Digital Cinema South has covered many subjects over the past three decades. Corporate, political, commercial, live and post produced projects. . Last year we encountered an opportunity to do something truly unique.
Earlier in 2012 I received an e-mail from a former coworker. Josh Frye was one of the best sideline cameramen I’d worked with in my years of directing football. At 6’5″ he was perfect for shooting over any obstacles and towered over the largest of the football players. He was also quite knowledgeable and interested in production and post.
We stayed in touch after he entered the Army as a commissioned officer several years ago. Josh had remembered me ordering a Red One camera in 2007; a year before they started shipping. He was also well aware that we were one of the first to have acquired the Epic.
Josh (by then an Army Captain) emailed me with his unique proposal. After a yearlong tour in Afghanistan, he was stationed in Europe and wanted to do something special. His unit is forward deployed in Germany along with over 60,000 other US troops.
He is currently a proud member of the storied 2nd Calvary Regiment, the longest continuously serving U.S. Army unit. His garrison (home base), nestled in the middle of the beautiful Bavarian countryside, also serves as home for the 172D Infantry Brigade. Thousands of American troops live and train there daily in defense of our country..
The Army does its best to keep life on the garrison as homelike as possible. Examples of facilities include the sprawling food courts up and to including the massive Post Exchanges which closely resemble an American mall. Soldiers can also shop at convenience stores that would look at home anywhere in the US.
It was at such a convenience store that I first got a taste of the tradition that was ingrained within our Soldiers. As we filled up with gas, I heard a canon blast followed by a bugle playing Retreat through loud speakers. I looked around at the many people engaged in their chores for the day. All of them to a man, woman, and child stopped and had turned towards the command building, standing straight at attention. I could not see what we all faced, but that bugle clearly signaled the lowering of the American flag. That daily ritual commands a degree of respect in the military. At the end of Retreat everyone then carried on about their work. Pride, honor and tradition evidenced first hand.
Another tradition is playing the National Anthem before every movie at the theaters within the garrison of a military facility. In this case, the National Anthem movie trailer being used was quite dated. It was well over a decade old. That trailer was intended to bring pride and honor to the troops before watching films. To the civilian eye the current trailer was impressive but to the Soldiers, it featured outdated uniforms, equipment and weaponry. It was not representative of today’s Soldiers and their training on the garrison in Germany.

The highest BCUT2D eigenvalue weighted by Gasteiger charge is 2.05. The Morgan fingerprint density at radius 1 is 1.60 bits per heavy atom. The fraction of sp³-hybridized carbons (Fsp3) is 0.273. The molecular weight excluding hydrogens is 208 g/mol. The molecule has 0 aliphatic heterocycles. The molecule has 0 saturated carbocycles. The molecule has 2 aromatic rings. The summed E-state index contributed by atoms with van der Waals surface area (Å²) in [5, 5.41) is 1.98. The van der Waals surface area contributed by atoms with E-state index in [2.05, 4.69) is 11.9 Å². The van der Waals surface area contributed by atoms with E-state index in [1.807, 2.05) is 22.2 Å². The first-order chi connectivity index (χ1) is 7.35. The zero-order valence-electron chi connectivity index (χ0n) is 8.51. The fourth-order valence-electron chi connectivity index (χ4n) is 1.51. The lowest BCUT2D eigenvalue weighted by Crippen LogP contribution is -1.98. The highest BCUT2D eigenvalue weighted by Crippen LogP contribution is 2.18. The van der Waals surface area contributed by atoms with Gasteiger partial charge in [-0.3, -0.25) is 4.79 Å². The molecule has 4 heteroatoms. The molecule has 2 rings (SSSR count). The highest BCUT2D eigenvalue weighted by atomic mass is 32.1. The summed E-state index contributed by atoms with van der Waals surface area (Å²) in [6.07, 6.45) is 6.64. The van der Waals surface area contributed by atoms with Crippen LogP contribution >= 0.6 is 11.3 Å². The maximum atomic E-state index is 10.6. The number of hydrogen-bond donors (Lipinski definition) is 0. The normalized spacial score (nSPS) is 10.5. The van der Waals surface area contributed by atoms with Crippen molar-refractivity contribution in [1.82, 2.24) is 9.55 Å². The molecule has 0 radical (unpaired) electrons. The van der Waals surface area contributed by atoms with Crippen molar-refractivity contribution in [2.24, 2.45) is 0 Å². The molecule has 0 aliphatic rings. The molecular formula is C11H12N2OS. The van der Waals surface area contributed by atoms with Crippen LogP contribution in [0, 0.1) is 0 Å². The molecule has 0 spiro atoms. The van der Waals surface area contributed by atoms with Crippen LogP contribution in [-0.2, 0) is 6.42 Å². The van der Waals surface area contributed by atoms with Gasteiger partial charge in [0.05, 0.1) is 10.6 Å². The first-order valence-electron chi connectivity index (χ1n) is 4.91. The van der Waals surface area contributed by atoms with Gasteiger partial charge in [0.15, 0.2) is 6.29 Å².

That’s where Captain Frye’s unique request came into play. He e-mailed me about the possibility of spending a couple of weeks in Germany updating the National Anthem movie trailer with him to represent the Army they knew and loved. He wanted a work that was representative of the garrison and the proud troops who lived and trained there. The only drawback of course was money. The defense budget has been slashed and, understandably, there would be no monetary assistance from the military. Josh felt though that if we could keep our costs down he and his fellow troops might be able to foot the bill themselves.
With that degree of dedication being demonstrated I was blown away. Having never been called to serve I have often thought about my life and how much I owe to the men and women in the military who put their lives on the line for our freedom. Needless to say, we quickly came to an understanding. These troops deserved and would have a motion picture quality National Anthem trailer featuring the soldiers of the garrison. We scheduled the shoot for August 2012.
Getting personnel and high end equipment overseas turned into a real learning experience. Everyone of course understands that passports are required for people. No problem there. It was the Carnet (pronounced Car-Nay) that is basically a passport for your equipment that I was unaware of. That was an expensive pain to say the least, but one well worth going through to avoid unpleasant logistical entanglements. Getting four cameras and all of the support equipment necessary onto the aircraft was another tough task, but I and the equipment survived unscathed – if a little shorted on sleep.
We shot during the high German summer and with Post production now complete, the trailer will debut on November 14th in the Vilseck, Germany movie theater.
Special thanks to CPT Josh Frye who made this happen. He was responsible for both the financial and many of the organizational aspects of this production. In this case he also acted as producer.
Much thanks to the men and women of the United States Army Garrison Grafenwoehr and many others for their gracious support with this production. I know we held up our end with this tribute as well and put out a great product.
Pride, honor and tradition. These Soldiers and their families have it, and they will continue to be the finest audience in the world for years to come for the trailer which is played before every feature film and motion picture shown in the garrison’s movie theaters.